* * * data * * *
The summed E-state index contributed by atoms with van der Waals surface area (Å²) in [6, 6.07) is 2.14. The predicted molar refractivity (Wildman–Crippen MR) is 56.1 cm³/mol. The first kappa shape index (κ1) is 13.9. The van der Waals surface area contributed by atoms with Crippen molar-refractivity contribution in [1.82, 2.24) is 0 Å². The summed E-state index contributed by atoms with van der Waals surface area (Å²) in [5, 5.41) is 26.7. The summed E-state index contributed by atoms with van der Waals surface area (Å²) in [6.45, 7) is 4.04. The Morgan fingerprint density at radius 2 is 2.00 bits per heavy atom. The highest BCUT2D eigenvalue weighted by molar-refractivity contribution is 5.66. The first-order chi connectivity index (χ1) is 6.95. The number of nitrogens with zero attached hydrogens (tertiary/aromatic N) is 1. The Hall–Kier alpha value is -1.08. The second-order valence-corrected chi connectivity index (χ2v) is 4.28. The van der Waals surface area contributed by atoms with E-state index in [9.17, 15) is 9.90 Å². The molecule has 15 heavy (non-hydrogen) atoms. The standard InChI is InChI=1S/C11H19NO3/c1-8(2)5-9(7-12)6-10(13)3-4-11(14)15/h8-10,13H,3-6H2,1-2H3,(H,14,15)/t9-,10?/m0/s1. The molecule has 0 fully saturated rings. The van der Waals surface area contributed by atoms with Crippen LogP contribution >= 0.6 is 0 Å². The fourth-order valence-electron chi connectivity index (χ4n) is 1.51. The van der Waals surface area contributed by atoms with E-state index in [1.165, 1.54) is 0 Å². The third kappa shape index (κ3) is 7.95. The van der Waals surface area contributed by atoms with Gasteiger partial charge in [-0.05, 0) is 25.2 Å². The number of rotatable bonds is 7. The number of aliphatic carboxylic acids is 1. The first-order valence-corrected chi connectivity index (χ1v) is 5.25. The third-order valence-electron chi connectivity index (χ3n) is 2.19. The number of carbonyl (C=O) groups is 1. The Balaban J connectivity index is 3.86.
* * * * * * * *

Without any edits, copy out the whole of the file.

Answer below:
The summed E-state index contributed by atoms with van der Waals surface area (Å²) in [6, 6.07) is 2.14. The predicted molar refractivity (Wildman–Crippen MR) is 56.1 cm³/mol. The first kappa shape index (κ1) is 13.9. The van der Waals surface area contributed by atoms with Crippen molar-refractivity contribution in [1.82, 2.24) is 0 Å². The summed E-state index contributed by atoms with van der Waals surface area (Å²) in [5, 5.41) is 26.7. The summed E-state index contributed by atoms with van der Waals surface area (Å²) in [6.45, 7) is 4.04. The Morgan fingerprint density at radius 2 is 2.00 bits per heavy atom. The highest BCUT2D eigenvalue weighted by molar-refractivity contribution is 5.66. The first-order chi connectivity index (χ1) is 6.95. The number of nitrogens with zero attached hydrogens (tertiary/aromatic N) is 1. The Hall–Kier alpha value is -1.08. The second-order valence-corrected chi connectivity index (χ2v) is 4.28. The van der Waals surface area contributed by atoms with E-state index in [9.17, 15) is 9.90 Å². The molecule has 15 heavy (non-hydrogen) atoms. The standard InChI is InChI=1S/C11H19NO3/c1-8(2)5-9(7-12)6-10(13)3-4-11(14)15/h8-10,13H,3-6H2,1-2H3,(H,14,15)/t9-,10?/m0/s1. The molecule has 0 fully saturated rings. The van der Waals surface area contributed by atoms with Crippen LogP contribution >= 0.6 is 0 Å². The fourth-order valence-electron chi connectivity index (χ4n) is 1.51. The van der Waals surface area contributed by atoms with E-state index in [1.165, 1.54) is 0 Å². The third kappa shape index (κ3) is 7.95. The van der Waals surface area contributed by atoms with Gasteiger partial charge in [-0.05, 0) is 25.2 Å². The number of rotatable bonds is 7. The number of aliphatic carboxylic acids is 1. The first-order valence-corrected chi connectivity index (χ1v) is 5.25. The third-order valence-electron chi connectivity index (χ3n) is 2.19. The number of carbonyl (C=O) groups is 1. The Balaban J connectivity index is 3.86.